Further complications would arise when trying to apply the texting while driving laws to a party not in the car because it would be necessary to prove that they knew the person they were texting was driving. Unless the text messages contained information to that extent, there would be no way to determine what the remote texter knew about the driver’s whereabouts. So extending the law to those outside of the car might be unfair, particularly since the driver could initiate contact with an unsuspecting party who would then be unwittingly drawn into an illegal act, which they could not avoid.
I recently read about the case of a New Jersey couple who each lost a leg from an accident caused by a man who was driving a truck, allegedly with his elbows, while texting. They decided to sue both the man and his girlfriend, who they claim knew that her boyfriend was driving while they were texting. The argument set forth by their lawyer asserts that she was “electronically present” for the accident. Whether he can prove this remains to be seen.
Texting while driving, as with all distracted driving, is especially dangerous for vulnerable road users like cyclists and pedestrians. What might result in a fender-bender for a car could result in a death for a pedestrian or cyclist. A lost leg is an impediment; a lost life is a terminus.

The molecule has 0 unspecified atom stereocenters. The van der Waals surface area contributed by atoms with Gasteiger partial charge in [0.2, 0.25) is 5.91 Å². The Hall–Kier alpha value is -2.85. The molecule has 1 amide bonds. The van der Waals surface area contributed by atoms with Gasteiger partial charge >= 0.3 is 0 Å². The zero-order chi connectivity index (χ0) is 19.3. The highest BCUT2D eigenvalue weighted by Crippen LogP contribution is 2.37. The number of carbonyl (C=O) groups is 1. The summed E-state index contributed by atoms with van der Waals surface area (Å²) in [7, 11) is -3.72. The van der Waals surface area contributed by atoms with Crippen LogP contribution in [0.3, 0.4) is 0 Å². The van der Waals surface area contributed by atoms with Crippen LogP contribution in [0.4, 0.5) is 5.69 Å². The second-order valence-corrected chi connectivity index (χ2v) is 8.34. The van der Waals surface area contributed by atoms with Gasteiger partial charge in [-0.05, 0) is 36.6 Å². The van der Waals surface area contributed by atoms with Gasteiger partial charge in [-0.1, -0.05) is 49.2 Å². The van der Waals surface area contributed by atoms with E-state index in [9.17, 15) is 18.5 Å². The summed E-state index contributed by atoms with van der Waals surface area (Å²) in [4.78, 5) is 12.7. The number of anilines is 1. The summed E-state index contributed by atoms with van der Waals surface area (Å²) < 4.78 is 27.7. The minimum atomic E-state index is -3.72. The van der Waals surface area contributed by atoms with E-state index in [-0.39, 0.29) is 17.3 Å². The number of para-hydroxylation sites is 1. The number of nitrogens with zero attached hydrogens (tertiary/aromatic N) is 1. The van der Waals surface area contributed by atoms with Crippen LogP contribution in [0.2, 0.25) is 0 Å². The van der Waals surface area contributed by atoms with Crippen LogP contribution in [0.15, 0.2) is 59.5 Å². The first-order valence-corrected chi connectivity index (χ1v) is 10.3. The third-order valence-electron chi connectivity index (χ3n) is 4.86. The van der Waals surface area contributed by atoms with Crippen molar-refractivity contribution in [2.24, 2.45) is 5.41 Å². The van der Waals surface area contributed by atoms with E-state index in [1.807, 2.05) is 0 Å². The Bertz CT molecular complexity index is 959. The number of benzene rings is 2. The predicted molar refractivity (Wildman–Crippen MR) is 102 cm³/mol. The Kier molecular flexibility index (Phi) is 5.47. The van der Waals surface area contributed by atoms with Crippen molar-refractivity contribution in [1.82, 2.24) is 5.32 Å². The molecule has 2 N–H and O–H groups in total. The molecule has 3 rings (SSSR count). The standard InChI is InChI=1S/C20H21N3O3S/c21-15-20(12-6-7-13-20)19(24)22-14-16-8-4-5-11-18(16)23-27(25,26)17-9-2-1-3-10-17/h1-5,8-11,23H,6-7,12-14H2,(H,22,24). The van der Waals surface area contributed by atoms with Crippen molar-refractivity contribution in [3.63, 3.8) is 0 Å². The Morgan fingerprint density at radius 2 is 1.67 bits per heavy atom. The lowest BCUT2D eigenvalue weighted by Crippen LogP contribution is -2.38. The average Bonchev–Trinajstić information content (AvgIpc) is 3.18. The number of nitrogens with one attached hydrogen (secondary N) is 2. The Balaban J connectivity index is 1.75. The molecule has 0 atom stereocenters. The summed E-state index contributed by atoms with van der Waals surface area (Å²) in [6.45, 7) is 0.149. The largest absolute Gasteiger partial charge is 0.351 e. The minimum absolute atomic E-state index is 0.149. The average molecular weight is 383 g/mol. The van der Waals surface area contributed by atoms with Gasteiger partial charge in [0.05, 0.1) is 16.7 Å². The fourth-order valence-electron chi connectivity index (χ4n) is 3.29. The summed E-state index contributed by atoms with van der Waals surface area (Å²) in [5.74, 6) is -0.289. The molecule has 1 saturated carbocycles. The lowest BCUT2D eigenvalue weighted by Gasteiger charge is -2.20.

Distracted driving must be curtailed if we are ever to have safe roads to travel on. But at what price? Should we, as a society, involve those outside a car, on the pretext that they aided and abetted? Or should we place the blame squarely where it belongs — on the shoulders of the driver who made a conscious choice to risk the lives of others?
Our goal should be to modify driver behavior. Penalizing “negligent driving accomplices,” whose actions occurred in a remote location, will not put a stop to negligent driving. At best, it will raise awareness and make people think twice before texting.
Setting a precedent for “electronic presence” during a crime is dangerous. It assumes that a person in a remote location, without the benefit of sight or sound, can be responsible for the actions of someone who is physically present at the scene. Heading in this direction is a slippery slope, one that is best avoided. Even so, such situations give rise to the notion of the evolution of laws.
New laws must consider how the use of new technologies impacts road safety. With each passing day, we interact more with our devices. Perhaps boundaries ought to be set for when we must disengage from technology to free our senses for maximum effectiveness. Driving, which relies on evaluation, anticipation, comprehension and reflexes, should be such a time. But our culture and our legal system has not caught up with this yet; so we will have to make do with antiquated laws, and enact partial justice, until new concepts of presence, contribution to the actions of remote contacts, and liability can be established and implemented.